Child Support Ends at Age 18? Think Again
Traditionally, child support obligations end when the child becomes 18 years of age (specifically, on the child’s eighteenth birthday). However, under some circumstances, it may be necessary to extend child support beyond that time. A child’s current school or educational status (for instance, if a child is attending higher education) or a child’s physical or mental status (e.g., if the child has a disability or mental or physical condition) may make extending child support a viable option or even a necessity. When can child support be extended? These elements must be present:
Both Parties Agree
Both parties must agree to extend child support payments. This means an individual concerned about being railroaded into paying child support for longer than he or she anticipated need not worry; child support will only be extended with his or her consent. Both parties’ consent is an integral part of the petition to the court, which is needed to make the extension.
The Child Is Dependent
In order to extend child support payments, the court must find the child to be dependent. This typically means that the child lives at home, relies on his or her parents for financial aid and care, etc. The court will apply the statutory definition of dependency to make this determination. If the child is not dependent on one or both parents, the extension cannot be lawfully granted.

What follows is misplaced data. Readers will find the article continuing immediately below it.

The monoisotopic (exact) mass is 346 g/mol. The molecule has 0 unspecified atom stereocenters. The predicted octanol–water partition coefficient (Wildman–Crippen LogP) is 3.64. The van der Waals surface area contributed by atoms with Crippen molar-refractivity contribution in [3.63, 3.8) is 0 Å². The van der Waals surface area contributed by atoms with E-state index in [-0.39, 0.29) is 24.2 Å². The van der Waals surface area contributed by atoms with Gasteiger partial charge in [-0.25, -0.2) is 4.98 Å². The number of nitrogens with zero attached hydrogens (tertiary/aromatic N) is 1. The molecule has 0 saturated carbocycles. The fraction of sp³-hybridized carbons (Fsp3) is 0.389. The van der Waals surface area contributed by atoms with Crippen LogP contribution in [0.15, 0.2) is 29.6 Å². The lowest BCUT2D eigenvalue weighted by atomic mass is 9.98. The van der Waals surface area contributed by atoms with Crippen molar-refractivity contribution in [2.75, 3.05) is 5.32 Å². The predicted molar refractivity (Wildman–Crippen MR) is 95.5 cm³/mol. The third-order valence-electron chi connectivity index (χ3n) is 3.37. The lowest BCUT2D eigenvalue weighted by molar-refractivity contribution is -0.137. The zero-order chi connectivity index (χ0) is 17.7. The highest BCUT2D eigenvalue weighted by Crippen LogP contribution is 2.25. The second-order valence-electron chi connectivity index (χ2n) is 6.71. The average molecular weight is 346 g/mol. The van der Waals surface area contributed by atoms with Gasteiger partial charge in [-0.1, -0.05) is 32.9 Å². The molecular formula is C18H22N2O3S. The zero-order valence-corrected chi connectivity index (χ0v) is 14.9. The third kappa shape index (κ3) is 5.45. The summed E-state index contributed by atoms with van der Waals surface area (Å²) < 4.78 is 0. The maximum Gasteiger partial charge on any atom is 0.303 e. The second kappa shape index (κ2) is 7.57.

The Extension Does Not Go Beyond The Child’s High School Graduation
Child support can be extended, but not indefinitely. The extension cannot go beyond the child’s high school graduation. In addition, the child must be scheduled to graduate from high school before the age of 19 (i.e., the child must be eligible to graduate and participating in schooling in a way that demonstrates a good faith effort reasonably indicative of graduation at the predicted time). The logic with this rule is that the goal of child support is to contribute to the raising of a child, not to distribute payment to adults.
Child Support Extension Requests Must Be Made in Advance
The 2015 case of Larwa v. Department of Revenue clarifies that child support extension requests must be made before the child is emancipated and turns 18. If the request is made after that time, the court cannot order an extension of child support, even if the family is otherwise eligible. This is true even if the child has a mental or physical disability that renders them legally incapacitated. However, the possibility that a child who is emancipated but also legally incapacitated can petition the court on his or her own volition or through the help of a guardian (if he or she has one) remains open.
Child support does not typically extend beyond the child’s eighteenth birthday. If a child support extension makes sense for you or for you family, you will need to petition the court. If you or your ex-spouse is interested in extending child support payments beyond the child’s eighteenth birthday, the assistance of an experienced family lawyer can help. Call Schwartz | White in Boca Raton at 561-391-9943 to speak to a qualified family law attorney today.